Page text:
Low financial literacy; high self-confidence
Malaysia investors also exhibit a relatively low level of financial literacy, according to Manulife Holdings, which operates as John Hancock in the United States.
Only 2% of Malaysia investors answered all five questions taken from an international financial literacy benchmark quiz correctly, compared with 20% of Singapore investors and 11% of all investors surveyed.
The quiz was adapted from the Investor Education Foundation Financial Literacy Test, by the United States Financial Industry Regulatory Authority.
Moreover, Malaysia investors exhibit overconfidence in their own financial literacy, with one-in-five thinking their financial literacy is high. They also appear confident about their financial planning abilities, with 72% of the two-thirds who do not seek advice from industry staff saying they don’t seek professional advice simply because they “do not need it.”
However, their apparent self-confidence may not be as sure as it seems. The survey shows that of the two-thirds of those who don't seek professional advice, only 27% feel they can manage their own investments, compared with an average of 36% in China, 41% in Indonesia, and 53% in the Philippines.
They also seem to show some recognition of the limits of their financial knowledge, with nearly 70% saying they need more education on retirement planning.
“The views and habits of Malaysia investors, and their choices of both investment products and sources of investment advice, may be considered contradictory or puzzling – but luckily, improvements are readily made,” said O’Dell.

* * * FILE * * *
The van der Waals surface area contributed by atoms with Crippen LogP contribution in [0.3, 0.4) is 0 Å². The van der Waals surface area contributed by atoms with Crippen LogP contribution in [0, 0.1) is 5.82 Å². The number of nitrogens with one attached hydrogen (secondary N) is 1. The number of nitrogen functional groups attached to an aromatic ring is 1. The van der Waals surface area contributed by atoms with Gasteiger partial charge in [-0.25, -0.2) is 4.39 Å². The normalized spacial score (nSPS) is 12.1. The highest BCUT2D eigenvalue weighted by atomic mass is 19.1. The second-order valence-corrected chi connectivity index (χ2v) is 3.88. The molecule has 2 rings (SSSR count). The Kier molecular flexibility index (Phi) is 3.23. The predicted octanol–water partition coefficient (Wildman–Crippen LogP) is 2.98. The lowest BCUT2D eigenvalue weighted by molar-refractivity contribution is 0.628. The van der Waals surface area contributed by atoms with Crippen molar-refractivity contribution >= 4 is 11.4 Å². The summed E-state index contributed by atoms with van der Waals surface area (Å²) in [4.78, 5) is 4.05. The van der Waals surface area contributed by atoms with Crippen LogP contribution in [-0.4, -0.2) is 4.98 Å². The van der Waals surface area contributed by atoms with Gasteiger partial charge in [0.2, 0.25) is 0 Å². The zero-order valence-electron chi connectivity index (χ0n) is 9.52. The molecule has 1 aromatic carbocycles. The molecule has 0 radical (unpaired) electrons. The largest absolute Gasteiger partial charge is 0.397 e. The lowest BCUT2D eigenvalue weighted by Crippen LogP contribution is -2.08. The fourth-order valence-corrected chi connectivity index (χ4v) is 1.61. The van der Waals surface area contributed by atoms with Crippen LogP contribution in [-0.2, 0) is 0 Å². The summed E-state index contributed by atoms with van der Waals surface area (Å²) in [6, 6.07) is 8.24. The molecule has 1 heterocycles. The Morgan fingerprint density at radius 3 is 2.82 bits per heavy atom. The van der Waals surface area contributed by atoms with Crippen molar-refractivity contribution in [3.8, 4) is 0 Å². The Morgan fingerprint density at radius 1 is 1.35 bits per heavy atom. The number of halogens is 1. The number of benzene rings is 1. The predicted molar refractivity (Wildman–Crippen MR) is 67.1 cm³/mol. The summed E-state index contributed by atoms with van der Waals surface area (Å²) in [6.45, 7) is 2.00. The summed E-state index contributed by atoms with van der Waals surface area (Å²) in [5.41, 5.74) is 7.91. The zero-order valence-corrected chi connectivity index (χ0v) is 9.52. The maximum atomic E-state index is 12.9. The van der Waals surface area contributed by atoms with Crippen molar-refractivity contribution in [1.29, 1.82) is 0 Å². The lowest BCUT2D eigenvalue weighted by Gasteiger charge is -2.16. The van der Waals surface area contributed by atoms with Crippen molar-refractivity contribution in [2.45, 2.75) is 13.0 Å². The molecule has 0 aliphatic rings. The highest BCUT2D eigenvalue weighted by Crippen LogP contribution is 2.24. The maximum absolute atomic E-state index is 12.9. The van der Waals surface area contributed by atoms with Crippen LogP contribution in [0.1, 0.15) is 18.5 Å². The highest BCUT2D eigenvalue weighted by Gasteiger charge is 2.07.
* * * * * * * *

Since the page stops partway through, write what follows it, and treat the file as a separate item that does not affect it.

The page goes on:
“Investors can easily increase their use of financial planners and online investment resources. They can also take the basic prudential step of diversifying their portfolios and reviewing them more often.
“All these options are simple common sense, but can deliver better performance straight away if implemented correctly,” he added.
Investor sentiment down
The research was drawn from the Manulife Investor Sentiment Index survey for Malaysia in the second quarter of 2014, which also showed that investor sentiment was weaker at +48 (down 10 from the first quarter), but in line with Malaysia investor sentiment throughout 2013 and still one of the most optimistic of all surveyed markets.
The Asia average during the second quarter was +24, unchanged on the quarter (see chart below).
“A decline in fixed income sentiment was the key factor that drove overall investor sentiment lower in Malaysia,” said Jason Chong, chief investment officer for Manulife Asset Management Services Bhd.
“Generally, the asset class is being undermined by anticipation of rising interest rates. This has led investors to reduce their exposure to fixed income in favour of equities, which are widely expected to benefit from the ongoing global economic recovery.
“While concerns of rising interest rates have been discounted by the market to some extent, the outlook for bonds is more likely to be driven by the quantum and speed of future rate increases.
“That being said, we still see opportunities to generate recurring income on corporate credit issuances of generally short duration. Thus, we believe that careful selection of investments based on in-depth credit research is the key to generating positive returns in this environment,” Chong added.